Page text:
In early 2017, shares of Helmerich & Payne (NYSE:HP) were riding high thanks to increased drilling activity across North America. Producers were starting to open their wallets again after two years of budget cuts and scaled-back operations. While Wall Street was excited about the idea of more drilling activity, it seemed less enthusiastic about what that means for Helmerich & Payne's operations. This ultimately led to a 16% decline in the latter's shares last year. 

Recently, though, the stock is on the upswing as oil prices rise again. So, as an investor, you have to wonder if this is just like last year's red herring, or if this is the buy signal you've been waiting for. Let's take a more in-depth look at why 2017 wasn't as bad as Helmerich & Payne's stock price might suggest and whether investors should consider this drilling rig company in 2018 for their portfolio.

Drilling rig in forest during winter.

Image source: Getty Images.

A few fits and starts in 2017

Helmerich & Payne's performance in 2017 was both incredibly promising and utterly discouraging at the same time. On the one hand, rising oil prices and increased drilling activity meant it deployed a lot of idle equipment into the field. When the company entered 2017, it had 100 rigs in the field. Today, that number has jumped to 204, with most of those additions coming in the first half of the year. At one point early on in the year, Helmerich & Payne was reactivating a new rig every 52 hours

There have been some obvious benefits to this rapid expansion. Not only did it raise revenue and utilization rates, but the company also captured greater market share in the U.S. land drilling market. Since the previous peak of drilling activity in 2014, Helmerich & Payne's share of land rigs has increased from 5% to 20% of the market, and it still has quite a few rigs left that could be deployed.

Here's the issue, though. To meet that aggressive growth in the first half of the year, Helmerich & Payne had to spend boatloads of money. Reactivating rigs requires fitting them with equipment and, in some cases, upgrading the rig to meet the producer's specifications. Because the company had to spend so much money on rig reactivations, it essentially took away any chance at making a profit this past year. For fiscal year 2017 -- which ended in September -- it posted a $1.20-per-share loss, which was almost entirely attributed to higher operating and reactivation costs.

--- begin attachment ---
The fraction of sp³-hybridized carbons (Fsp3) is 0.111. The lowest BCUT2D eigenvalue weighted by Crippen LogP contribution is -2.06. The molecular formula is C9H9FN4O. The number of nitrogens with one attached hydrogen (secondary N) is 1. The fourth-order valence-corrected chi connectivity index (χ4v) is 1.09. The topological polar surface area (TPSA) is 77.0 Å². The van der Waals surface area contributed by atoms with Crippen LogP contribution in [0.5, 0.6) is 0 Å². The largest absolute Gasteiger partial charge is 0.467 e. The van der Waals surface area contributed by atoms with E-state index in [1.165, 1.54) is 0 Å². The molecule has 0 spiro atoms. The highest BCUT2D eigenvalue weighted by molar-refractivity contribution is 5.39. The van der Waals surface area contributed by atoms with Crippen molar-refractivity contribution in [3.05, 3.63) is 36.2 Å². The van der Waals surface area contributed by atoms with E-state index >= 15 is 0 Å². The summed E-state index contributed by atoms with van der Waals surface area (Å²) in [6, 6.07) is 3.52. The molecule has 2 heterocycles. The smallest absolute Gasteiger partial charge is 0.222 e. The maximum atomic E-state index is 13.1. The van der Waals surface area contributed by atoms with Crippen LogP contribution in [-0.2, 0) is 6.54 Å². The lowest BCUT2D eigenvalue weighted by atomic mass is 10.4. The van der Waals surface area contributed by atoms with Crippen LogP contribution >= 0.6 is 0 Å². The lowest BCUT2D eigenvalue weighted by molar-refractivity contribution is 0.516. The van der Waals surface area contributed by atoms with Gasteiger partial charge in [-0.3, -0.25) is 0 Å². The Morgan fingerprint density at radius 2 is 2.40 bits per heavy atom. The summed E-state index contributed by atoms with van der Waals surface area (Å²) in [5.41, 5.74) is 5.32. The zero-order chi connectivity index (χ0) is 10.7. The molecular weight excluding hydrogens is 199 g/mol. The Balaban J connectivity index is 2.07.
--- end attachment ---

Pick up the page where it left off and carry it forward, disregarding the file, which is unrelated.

Those costs and capital spending on upgrading rigs to meet producer specifications also wiped out Helmerich & Payne's cash flow generation for the year. Fortunately, it started the year with more than $900 million in cash and was able to meet its spending requirements and continue its 45-year streak of paying a higher dividend.

More of the same in 2018?

So here is one thing that is working in Helmerich & Payne's favor this coming year: Rig reactivation costs are typically a one-time event. Once that rig is considered "hot" and working, it can normally go from job to job without substantial upgrades or retooling. That means costs and operating expenses should come down this year compared to last year and that gives it a chance to produce positive income results. The question investors will want to know is how much more the company can grow revenue. 

As it stands, Helmerich & Payne has about 120 idle AC drive rigs -- these are the high-powered ones necessary to drill shale wells. That is more idle equipment than its three largest competitors combined. So, clearly there is a lot of potential upside if there is an appetite for more rigs. That is where things get a little sticky, though, because the outlook for drilling doesn't look like it is going to grow that much. Even with oil prices above $60 a barrel in the U.S., oil and gas producers seem focused on keeping their capital spending budgets within their cash flows and generating returns for investors. Even with these more modest capital budgets, the U.S. is still growing production at a decent clip. So one has to wonder how many more rigs are needed for a while.

What management could do is try to capture even more market share by providing a superior rig than its competitors. Over the past several months, management has acquired two rig technology companies that focus on more precise drilling and real-time monitoring and evaluation. If the company can continue to provide a superior drilling product compared to its peers, then we could see an increase in active rigs by virtue of more producers wanting to use them over the competition.

HP Chart

HP data by YCharts.

Time to buy?

This coming year is likely going to be much more profitable for Helmerich & Payne than the previous one, so investors who have hung on through this tough time will likely be rewarded. For those looking at buying shares today, though, it's less clear as to whether they would get a good deal. Sure, the company's dividend yield of 3.91% looks enticing, but the stock is starting to look a little expensive -- it currently trades at a price to book value of 1.91 times, which is well above its historical valuation. 

For now, I think I might pass on Helmerich & Payne simply because of the valuation, but it certainly remains a must-watch stock. If the company posts a poor quarterly performance for something like high reactivation costs and the stock dips, it may provide a buying opportunity. 

Tyler Crowe has no position in any of the stocks mentioned. The Motley Fool has no position in any of the stocks mentioned. The Motley Fool has a disclosure policy.